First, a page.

24 Feb Positive Parenting defeats bad genes
Good life may offset bad genes
UGA substance use study
By Lee Shearer | email@example.com | Story updated at 11:59 pm on 2/22/2009
Even people with a gene that predisposes them to alcoholism or drug abuse are more likely to say “no” if they were raised by good parents, University of Georgia researchers have found.
Working with more than 253 black families in rural Georgia, the researchers followed youngsters over four years – from 11 to 14 years old.
About 40 percent had a gene that made them at risk for substance abuse, a gene connected to risk-taking.
But when researchers took parenting into account, the genetic effect vanished.
The study shows that both environment – parenting, in this case – and genetics play a role in health problems, said Steven Beach, a psychology professor and director of UGA’s Institute for Behavioral Research.
Beach worked with UGA family and consumer sciences professor Gene Brody and Robert Philibert, a professor of psychiatry at the University of Iowa. Their findings were published this month in the Journal of Consulting and Clinical Psychology.
Many studies have followed children over time to see how identified genetic risk factors influence their health and behavior. But the UGA scientists say theirs is the first study to follow youngsters over time to see how their environment influences a genetic risk factor.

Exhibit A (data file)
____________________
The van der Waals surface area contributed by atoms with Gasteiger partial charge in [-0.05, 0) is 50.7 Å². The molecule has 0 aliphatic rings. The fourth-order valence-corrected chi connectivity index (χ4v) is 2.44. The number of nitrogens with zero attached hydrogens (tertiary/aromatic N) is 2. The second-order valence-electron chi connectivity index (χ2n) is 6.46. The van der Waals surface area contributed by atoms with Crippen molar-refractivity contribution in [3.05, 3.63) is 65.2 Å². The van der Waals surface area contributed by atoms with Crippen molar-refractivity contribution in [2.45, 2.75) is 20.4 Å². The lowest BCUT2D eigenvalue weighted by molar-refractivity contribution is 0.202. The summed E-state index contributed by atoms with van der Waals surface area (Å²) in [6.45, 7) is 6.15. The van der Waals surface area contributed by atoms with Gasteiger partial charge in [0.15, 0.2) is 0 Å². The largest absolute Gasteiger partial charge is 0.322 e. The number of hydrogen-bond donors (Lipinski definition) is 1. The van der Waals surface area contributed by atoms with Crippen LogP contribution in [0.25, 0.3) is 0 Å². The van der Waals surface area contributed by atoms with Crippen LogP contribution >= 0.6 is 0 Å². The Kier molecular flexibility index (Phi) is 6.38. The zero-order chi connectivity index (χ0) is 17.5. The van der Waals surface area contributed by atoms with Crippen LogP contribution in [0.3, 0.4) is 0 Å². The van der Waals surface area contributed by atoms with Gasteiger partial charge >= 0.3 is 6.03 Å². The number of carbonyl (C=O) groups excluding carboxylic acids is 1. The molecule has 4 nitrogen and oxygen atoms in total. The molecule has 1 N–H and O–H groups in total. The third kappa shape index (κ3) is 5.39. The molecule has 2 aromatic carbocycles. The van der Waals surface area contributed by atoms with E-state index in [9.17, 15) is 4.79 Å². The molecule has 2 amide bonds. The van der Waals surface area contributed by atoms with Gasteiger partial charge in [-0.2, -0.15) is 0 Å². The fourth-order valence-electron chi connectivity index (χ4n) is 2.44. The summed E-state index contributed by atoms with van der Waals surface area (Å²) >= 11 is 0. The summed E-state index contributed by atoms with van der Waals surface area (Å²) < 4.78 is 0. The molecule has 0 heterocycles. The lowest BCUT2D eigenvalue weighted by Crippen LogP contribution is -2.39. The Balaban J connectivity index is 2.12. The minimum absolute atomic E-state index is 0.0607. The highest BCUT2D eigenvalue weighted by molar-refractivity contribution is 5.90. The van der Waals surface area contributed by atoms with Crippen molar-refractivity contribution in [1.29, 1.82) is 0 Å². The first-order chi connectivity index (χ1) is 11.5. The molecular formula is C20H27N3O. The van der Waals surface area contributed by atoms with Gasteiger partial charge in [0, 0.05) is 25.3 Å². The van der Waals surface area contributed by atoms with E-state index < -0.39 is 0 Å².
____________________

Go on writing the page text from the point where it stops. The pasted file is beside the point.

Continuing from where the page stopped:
Overall, 21 percent of the children in the UGA study had smoked cigarettes and 42 percent had tried alcohol by age 14. Five percent had drunk heavily, and 5 percent had used marijuana – and drug and alcohol use was much higher for kids with the gene than for kids without it.
In families without much good parenting, kids with the negative gene were three times as likely to use alcohol or drugs than those who did not have the gene, the researchers found.
But children with the gene – who also had engaged, supportive parents – were no more likely than kids who didn’t have the gene to drink or use drugs, the researchers found.
The researchers judged parenting based on factors such as how much time parents spent with children, communicating with them and helping them with homework.
People often uses phrases like “the gene for alcoholism,” or the gene for this or that kind of cancer. But reality is much more complex, Beach said.
All health problems likely are the result of both complex genetic and environmental influences, he said.
“There are a lot of genes that have a little effect, and we all have some of them,” Beach said. “The bigger story is finding the things that help us deal with the risk that we have.”
People can’t switch out their genes, but people can change environmental factors such as parenting, Beach said.
“We’re interested in the part of it that we can do something about,” he said. “In some ways, it’s a confirmation of what people have been thinking for a long time – the parenting connection is really important.”
Originally published in the Athens Banner-Herald on Monday, February 23, 2009